[Date Prev][Date Next][Thread Prev][Thread Next][Date Index][Thread Index][Subject Index][Author Index]
Re: Different take on BCF
Ron Orenstein wrote:
>At 18:00 30/11/96 -0500, Tracy Ford wrote:
>> It is my gut feeling [stuff deleted -- MR ] it is the Enantiornithes
>> that are George's BCF and the theropods. The Ornithurae are a branch
>> from the Enantiornithes along with the 'Dino birds'.
Ron O. Repelied.
>While it is true that the Enantiornithines became extinct at the K-T
>boundary, they were not the earliest line of Mesozoic birds. In
>addition, they are not the only group of Mesozoic birds to disappear
>prior to or at the K-T . Unless I am much mistaken, birds like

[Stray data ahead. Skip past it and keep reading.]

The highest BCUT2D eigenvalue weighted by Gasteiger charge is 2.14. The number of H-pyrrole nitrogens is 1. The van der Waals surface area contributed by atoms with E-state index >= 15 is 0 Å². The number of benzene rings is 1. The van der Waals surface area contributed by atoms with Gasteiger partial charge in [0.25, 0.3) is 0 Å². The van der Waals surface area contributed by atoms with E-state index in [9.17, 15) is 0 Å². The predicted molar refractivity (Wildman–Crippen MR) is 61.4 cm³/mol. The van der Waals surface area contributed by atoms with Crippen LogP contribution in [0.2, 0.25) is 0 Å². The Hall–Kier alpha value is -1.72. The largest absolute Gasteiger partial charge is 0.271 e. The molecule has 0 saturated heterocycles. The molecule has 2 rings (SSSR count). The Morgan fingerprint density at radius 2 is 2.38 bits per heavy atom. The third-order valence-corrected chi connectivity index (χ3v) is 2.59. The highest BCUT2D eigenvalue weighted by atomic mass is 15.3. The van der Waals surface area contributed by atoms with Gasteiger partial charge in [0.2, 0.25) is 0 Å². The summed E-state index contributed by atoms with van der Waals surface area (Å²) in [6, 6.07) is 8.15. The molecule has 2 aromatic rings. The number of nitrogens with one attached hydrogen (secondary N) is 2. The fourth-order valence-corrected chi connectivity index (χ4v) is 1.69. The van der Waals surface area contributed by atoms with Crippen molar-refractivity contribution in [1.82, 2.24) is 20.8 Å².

Kurochkin has Sinornis as a primitive (sorry but I like to be
politically incorrect) enantiornithine.
> or even Hesperornis are not considered to be enantiornithine.
Right, its an Ornithinae (or 'modern' bird). So, what's the problem?
>Thus it is incorrect to assume that the enantiornithine line is so
>similar to the basic stock from which birds evolved that it could be
>regarded as an ancestor to the so-called dino-birds - assuming that
>these creatures evolved from birds at all.
No, the problem is assuming that birds evloved along only one line.
Both Enantiornithine and Ornithiane birds are known from the Early
Cretaceous. Since both are known, there are two different lines of
birds in the Early Cretaceous. The line couldn't produce both birds
from only one line. It's impossible.